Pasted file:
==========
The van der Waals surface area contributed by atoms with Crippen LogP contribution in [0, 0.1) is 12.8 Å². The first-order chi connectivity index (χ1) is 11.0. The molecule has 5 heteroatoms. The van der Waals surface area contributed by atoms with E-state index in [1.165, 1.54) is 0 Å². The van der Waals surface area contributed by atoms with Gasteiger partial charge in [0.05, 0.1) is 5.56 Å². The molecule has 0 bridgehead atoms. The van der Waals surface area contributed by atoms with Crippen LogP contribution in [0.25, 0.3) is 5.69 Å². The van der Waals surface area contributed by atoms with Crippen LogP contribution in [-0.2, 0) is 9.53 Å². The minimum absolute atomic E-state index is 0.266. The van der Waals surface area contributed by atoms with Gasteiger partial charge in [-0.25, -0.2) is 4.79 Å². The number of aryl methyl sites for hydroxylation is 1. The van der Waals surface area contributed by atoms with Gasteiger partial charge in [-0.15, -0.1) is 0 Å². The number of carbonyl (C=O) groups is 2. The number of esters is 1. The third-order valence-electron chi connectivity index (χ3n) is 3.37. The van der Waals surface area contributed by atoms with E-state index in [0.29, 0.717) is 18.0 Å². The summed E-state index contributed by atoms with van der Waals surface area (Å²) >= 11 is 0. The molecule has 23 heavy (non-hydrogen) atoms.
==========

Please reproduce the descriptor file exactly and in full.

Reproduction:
The van der Waals surface area contributed by atoms with Crippen LogP contribution in [0, 0.1) is 12.8 Å². The first-order chi connectivity index (χ1) is 11.0. The molecule has 5 heteroatoms. The van der Waals surface area contributed by atoms with E-state index in [1.165, 1.54) is 0 Å². The van der Waals surface area contributed by atoms with Gasteiger partial charge in [0.05, 0.1) is 5.56 Å². The molecule has 0 bridgehead atoms. The van der Waals surface area contributed by atoms with Crippen LogP contribution in [0.25, 0.3) is 5.69 Å². The van der Waals surface area contributed by atoms with Crippen LogP contribution in [-0.2, 0) is 9.53 Å². The minimum absolute atomic E-state index is 0.266. The van der Waals surface area contributed by atoms with Gasteiger partial charge in [-0.25, -0.2) is 4.79 Å². The number of aryl methyl sites for hydroxylation is 1. The van der Waals surface area contributed by atoms with Gasteiger partial charge in [-0.15, -0.1) is 0 Å². The number of carbonyl (C=O) groups is 2. The number of esters is 1. The third-order valence-electron chi connectivity index (χ3n) is 3.37. The van der Waals surface area contributed by atoms with E-state index in [0.29, 0.717) is 18.0 Å². The summed E-state index contributed by atoms with van der Waals surface area (Å²) >= 11 is 0. The molecule has 23 heavy (non-hydrogen) atoms.